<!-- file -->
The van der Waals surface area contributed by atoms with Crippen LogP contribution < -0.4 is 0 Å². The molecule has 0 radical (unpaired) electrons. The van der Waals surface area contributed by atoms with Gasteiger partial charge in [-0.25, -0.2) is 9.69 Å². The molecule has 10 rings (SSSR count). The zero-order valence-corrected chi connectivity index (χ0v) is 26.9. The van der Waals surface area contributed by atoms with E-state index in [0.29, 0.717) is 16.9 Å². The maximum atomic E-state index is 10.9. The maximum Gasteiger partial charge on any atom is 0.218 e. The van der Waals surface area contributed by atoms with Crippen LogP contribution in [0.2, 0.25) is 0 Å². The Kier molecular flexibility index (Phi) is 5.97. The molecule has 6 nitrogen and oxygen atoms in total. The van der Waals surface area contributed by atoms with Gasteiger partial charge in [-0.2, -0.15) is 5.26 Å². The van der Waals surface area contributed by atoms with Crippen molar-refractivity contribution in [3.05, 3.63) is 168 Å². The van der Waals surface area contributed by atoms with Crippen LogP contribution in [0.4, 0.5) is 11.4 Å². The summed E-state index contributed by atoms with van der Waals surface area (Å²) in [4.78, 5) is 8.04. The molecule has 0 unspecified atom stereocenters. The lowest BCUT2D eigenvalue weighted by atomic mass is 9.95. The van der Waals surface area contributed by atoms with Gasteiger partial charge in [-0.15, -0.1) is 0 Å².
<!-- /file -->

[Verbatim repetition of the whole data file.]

The van der Waals surface area contributed by atoms with Crippen LogP contribution < -0.4 is 0 Å². The molecule has 0 radical (unpaired) electrons. The van der Waals surface area contributed by atoms with Gasteiger partial charge in [-0.25, -0.2) is 9.69 Å². The molecule has 10 rings (SSSR count). The zero-order valence-corrected chi connectivity index (χ0v) is 26.9. The van der Waals surface area contributed by atoms with E-state index in [0.29, 0.717) is 16.9 Å². The maximum atomic E-state index is 10.9. The maximum Gasteiger partial charge on any atom is 0.218 e. The van der Waals surface area contributed by atoms with Crippen LogP contribution in [0.2, 0.25) is 0 Å². The Kier molecular flexibility index (Phi) is 5.97. The molecule has 6 nitrogen and oxygen atoms in total. The van der Waals surface area contributed by atoms with Gasteiger partial charge in [-0.2, -0.15) is 5.26 Å². The van der Waals surface area contributed by atoms with Crippen molar-refractivity contribution in [3.05, 3.63) is 168 Å². The van der Waals surface area contributed by atoms with Crippen LogP contribution in [0.4, 0.5) is 11.4 Å². The summed E-state index contributed by atoms with van der Waals surface area (Å²) in [4.78, 5) is 8.04. The molecule has 0 unspecified atom stereocenters. The lowest BCUT2D eigenvalue weighted by atomic mass is 9.95. The van der Waals surface area contributed by atoms with Gasteiger partial charge in [-0.15, -0.1) is 0 Å².